Timely follow-up after hospitalization may reduce disparities in readmissions

In a retrospective cohort study of Medicare beneficiaries, follow-up within seven days of discharge was associated with reduced 30-day readmissions and was predicted to help mitigate higher readmission rates among Black and dual-eligible patients.

Improving timely follow-up after hospitalization may reduce readmissions and help mitigate readmission disparities, a recent study found.

Researchers used Medicare data to perform a retrospective cohort study estimating the associations between sociodemographic characteristics and readmissions in patients hospitalized for the Hospital Readmissions Reduction Program's (HRRP) priority conditions, as well as whether follow-up within seven days of discharge might improve readmission disparities. Patients were included in the study if they were Medicare fee-for-service beneficiaries hospitalized for acute myocardial infarction, chronic obstructive pulmonary disease, heart failure, or pneumonia and discharged home between Jan. 1 and Dec. 1, 2018. The main outcome measure was all-cause unplanned readmission within 30 days after discharge. The results were published March 30 by the Journal of General Internal Medicine.

Data from 749,402 patients were analyzed. Just over half (50.4%) were women, 63.2% were between 65 to 84 years of age, and 79.1% were of non-Hispanic White ethnicity. Overall, 27.7% were considered dual-eligible. The overall rate of follow-up within seven days of discharge was 43.6%, ranging from 34.1% in non-Hispanic Black patients to 45.3% in non-Hispanic White patients. Dual-eligible beneficiaries were less likely to receive timely follow-up (38.4% vs. 45.7%), as were those in metropolitan versus rural areas (43.3% vs. 44.8%). Rate of follow-up decreased as area-level social deprivation increased.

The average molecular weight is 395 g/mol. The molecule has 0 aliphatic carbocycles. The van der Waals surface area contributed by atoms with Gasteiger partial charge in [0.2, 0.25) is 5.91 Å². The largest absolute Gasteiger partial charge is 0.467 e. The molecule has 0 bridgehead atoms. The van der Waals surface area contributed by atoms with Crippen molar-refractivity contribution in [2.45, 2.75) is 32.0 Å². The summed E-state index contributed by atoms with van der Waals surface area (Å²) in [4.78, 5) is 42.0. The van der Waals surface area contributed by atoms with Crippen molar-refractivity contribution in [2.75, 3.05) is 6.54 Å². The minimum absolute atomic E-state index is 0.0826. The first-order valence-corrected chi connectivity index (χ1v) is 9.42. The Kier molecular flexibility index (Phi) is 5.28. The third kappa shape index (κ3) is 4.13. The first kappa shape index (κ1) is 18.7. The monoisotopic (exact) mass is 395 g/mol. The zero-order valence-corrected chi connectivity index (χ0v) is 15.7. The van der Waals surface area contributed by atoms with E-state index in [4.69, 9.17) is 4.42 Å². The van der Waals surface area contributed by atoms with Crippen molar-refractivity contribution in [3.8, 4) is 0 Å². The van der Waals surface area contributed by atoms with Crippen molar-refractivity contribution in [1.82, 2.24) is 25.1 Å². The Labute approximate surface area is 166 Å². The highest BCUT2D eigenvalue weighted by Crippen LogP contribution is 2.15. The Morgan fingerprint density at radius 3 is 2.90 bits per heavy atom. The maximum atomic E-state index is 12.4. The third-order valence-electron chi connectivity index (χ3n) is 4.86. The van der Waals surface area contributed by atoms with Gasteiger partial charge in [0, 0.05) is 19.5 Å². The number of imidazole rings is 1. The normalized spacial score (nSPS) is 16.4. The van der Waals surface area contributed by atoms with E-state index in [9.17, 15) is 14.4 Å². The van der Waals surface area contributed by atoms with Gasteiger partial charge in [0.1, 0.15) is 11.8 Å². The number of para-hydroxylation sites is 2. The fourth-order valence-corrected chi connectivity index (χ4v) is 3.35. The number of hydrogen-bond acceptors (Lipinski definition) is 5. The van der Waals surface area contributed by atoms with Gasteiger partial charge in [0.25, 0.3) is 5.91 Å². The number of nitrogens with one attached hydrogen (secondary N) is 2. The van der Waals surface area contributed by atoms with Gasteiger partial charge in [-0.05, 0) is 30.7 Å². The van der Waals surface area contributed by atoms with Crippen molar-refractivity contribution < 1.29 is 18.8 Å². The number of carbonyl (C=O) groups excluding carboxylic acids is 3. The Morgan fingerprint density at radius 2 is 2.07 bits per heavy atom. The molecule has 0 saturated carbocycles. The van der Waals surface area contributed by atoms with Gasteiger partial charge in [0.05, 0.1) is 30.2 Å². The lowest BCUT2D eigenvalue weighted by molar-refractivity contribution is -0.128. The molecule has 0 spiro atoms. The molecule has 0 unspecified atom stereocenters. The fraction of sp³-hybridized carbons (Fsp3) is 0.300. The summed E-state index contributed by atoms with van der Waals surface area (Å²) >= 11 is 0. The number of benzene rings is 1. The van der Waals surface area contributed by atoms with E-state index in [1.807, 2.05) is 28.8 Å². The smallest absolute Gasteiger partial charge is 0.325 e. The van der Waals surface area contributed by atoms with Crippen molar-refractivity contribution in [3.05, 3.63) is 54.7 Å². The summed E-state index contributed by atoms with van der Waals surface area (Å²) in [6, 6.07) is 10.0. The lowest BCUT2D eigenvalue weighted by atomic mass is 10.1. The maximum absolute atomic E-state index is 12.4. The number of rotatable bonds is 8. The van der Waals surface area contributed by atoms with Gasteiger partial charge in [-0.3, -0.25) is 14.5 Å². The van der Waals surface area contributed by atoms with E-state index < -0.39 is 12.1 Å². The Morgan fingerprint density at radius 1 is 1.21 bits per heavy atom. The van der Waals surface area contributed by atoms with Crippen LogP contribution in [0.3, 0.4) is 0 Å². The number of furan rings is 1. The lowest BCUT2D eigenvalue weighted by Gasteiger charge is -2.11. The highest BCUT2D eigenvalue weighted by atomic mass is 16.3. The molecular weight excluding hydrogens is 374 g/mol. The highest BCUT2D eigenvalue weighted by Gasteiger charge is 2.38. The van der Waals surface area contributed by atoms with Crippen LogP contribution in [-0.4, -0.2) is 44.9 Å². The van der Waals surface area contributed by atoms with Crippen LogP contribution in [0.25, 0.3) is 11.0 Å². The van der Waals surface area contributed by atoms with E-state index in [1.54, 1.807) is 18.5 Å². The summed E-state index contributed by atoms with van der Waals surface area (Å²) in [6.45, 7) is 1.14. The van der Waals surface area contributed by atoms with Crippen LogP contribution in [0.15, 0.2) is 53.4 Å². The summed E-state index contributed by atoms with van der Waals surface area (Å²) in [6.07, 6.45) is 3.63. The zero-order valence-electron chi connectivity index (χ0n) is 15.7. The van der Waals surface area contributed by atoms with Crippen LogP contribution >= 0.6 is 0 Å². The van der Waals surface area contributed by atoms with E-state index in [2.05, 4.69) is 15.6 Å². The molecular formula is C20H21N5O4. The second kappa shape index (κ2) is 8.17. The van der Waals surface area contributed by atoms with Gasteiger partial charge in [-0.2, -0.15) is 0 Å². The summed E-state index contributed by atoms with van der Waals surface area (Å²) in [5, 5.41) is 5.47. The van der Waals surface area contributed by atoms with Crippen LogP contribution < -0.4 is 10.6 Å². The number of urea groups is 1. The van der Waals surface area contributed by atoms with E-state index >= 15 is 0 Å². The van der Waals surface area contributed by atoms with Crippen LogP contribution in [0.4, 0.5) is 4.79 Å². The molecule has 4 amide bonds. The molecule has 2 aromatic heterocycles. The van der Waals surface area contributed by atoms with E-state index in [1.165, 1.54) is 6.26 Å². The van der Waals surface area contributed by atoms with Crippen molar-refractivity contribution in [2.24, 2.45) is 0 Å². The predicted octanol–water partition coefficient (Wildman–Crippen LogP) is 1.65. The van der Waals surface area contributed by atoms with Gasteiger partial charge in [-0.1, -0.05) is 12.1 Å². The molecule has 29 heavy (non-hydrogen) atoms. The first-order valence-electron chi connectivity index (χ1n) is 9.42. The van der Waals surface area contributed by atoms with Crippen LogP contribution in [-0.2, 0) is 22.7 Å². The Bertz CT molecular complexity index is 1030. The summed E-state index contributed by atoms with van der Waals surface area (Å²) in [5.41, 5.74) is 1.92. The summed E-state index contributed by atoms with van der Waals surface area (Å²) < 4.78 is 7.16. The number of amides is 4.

The readmission rate within 30 days was 16.2% for the entire cohort. Postdischarge follow-up within seven days of discharge was associated with a substantially lower risk of readmission (hazard ratio, 0.52; 95% CI, 0.52 to 0.53). For all HRRP conditions, risk for readmission was higher in dual-eligible beneficiaries and those who lived in areas with high social deprivation. Readmission risk after pneumonia hospitalization was higher for non-Hispanic Black beneficiaries than for non-Hispanic Whites (hazard ratio, 1.05; 95% CI, 1.01 to 1.09). A mediation analysis suggested that follow-up within seven days of discharge would mediate 21.2% of the disparity in readmission risk between dual-eligible and non-dual-eligible beneficiaries and 50.7% of that between beneficiaries living in areas with the highest versus lowest social deprivation. In addition, follow-up within seven days of discharge appeared to mediate 97.5% of the increased readmission risk between non-Hispanic Black and non-Hispanic White beneficiaries.

The researchers noted that their results could be affected by confounding and that they used area-level demographic characteristics as a proxy for social risk factors, among other limitations. They concluded that timely follow-up after hospitalization for HRRP priority conditions was associated with lower readmission rates in Medicare beneficiaries. “In addition, timely follow-up was associated with reduced disparities in readmission across conditions for the dually eligible (compared to beneficiaries who are not dually eligible) and reduced the increased risk among non-Hispanic Black beneficiaries hospitalized with pneumonia,” they wrote. “Future research should assess the drivers of disparities in timely follow-up to inform interventions.”